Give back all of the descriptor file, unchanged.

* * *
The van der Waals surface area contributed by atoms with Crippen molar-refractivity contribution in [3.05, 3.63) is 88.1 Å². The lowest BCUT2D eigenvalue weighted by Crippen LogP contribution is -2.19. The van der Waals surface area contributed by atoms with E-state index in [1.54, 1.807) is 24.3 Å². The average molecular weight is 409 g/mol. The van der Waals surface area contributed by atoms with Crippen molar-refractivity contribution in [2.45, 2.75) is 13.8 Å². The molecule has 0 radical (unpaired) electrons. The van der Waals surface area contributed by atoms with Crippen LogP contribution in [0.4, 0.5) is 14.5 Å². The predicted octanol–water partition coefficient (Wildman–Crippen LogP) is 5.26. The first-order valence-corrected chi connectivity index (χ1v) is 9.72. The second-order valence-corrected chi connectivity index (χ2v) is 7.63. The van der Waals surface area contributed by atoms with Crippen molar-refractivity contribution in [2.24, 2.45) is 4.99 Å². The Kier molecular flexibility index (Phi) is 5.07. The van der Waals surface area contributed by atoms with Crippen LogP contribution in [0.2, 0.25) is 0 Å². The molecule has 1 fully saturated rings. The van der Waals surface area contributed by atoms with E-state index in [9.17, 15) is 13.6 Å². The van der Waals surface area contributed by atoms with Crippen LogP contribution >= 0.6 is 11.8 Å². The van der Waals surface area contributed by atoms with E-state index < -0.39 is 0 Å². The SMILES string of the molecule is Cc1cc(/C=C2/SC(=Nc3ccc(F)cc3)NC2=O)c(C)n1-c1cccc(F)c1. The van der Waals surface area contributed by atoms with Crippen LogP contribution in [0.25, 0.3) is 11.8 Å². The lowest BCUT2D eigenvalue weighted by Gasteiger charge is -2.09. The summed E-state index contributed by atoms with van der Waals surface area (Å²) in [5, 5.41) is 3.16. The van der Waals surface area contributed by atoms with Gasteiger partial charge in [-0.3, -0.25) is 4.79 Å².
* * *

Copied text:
The van der Waals surface area contributed by atoms with Crippen molar-refractivity contribution in [3.05, 3.63) is 88.1 Å². The lowest BCUT2D eigenvalue weighted by Crippen LogP contribution is -2.19. The van der Waals surface area contributed by atoms with E-state index in [1.54, 1.807) is 24.3 Å². The average molecular weight is 409 g/mol. The van der Waals surface area contributed by atoms with Crippen molar-refractivity contribution in [2.45, 2.75) is 13.8 Å². The molecule has 0 radical (unpaired) electrons. The van der Waals surface area contributed by atoms with Crippen LogP contribution in [0.4, 0.5) is 14.5 Å². The predicted octanol–water partition coefficient (Wildman–Crippen LogP) is 5.26. The first-order valence-corrected chi connectivity index (χ1v) is 9.72. The second-order valence-corrected chi connectivity index (χ2v) is 7.63. The van der Waals surface area contributed by atoms with Crippen molar-refractivity contribution in [2.24, 2.45) is 4.99 Å². The Kier molecular flexibility index (Phi) is 5.07. The van der Waals surface area contributed by atoms with Crippen LogP contribution in [0.2, 0.25) is 0 Å². The molecule has 1 fully saturated rings. The van der Waals surface area contributed by atoms with E-state index in [9.17, 15) is 13.6 Å². The van der Waals surface area contributed by atoms with Crippen LogP contribution >= 0.6 is 11.8 Å². The van der Waals surface area contributed by atoms with E-state index < -0.39 is 0 Å². The SMILES string of the molecule is Cc1cc(/C=C2/SC(=Nc3ccc(F)cc3)NC2=O)c(C)n1-c1cccc(F)c1. The van der Waals surface area contributed by atoms with Crippen LogP contribution in [0.25, 0.3) is 11.8 Å². The lowest BCUT2D eigenvalue weighted by Gasteiger charge is -2.09. The summed E-state index contributed by atoms with van der Waals surface area (Å²) in [5, 5.41) is 3.16. The van der Waals surface area contributed by atoms with Gasteiger partial charge in [-0.3, -0.25) is 4.79 Å².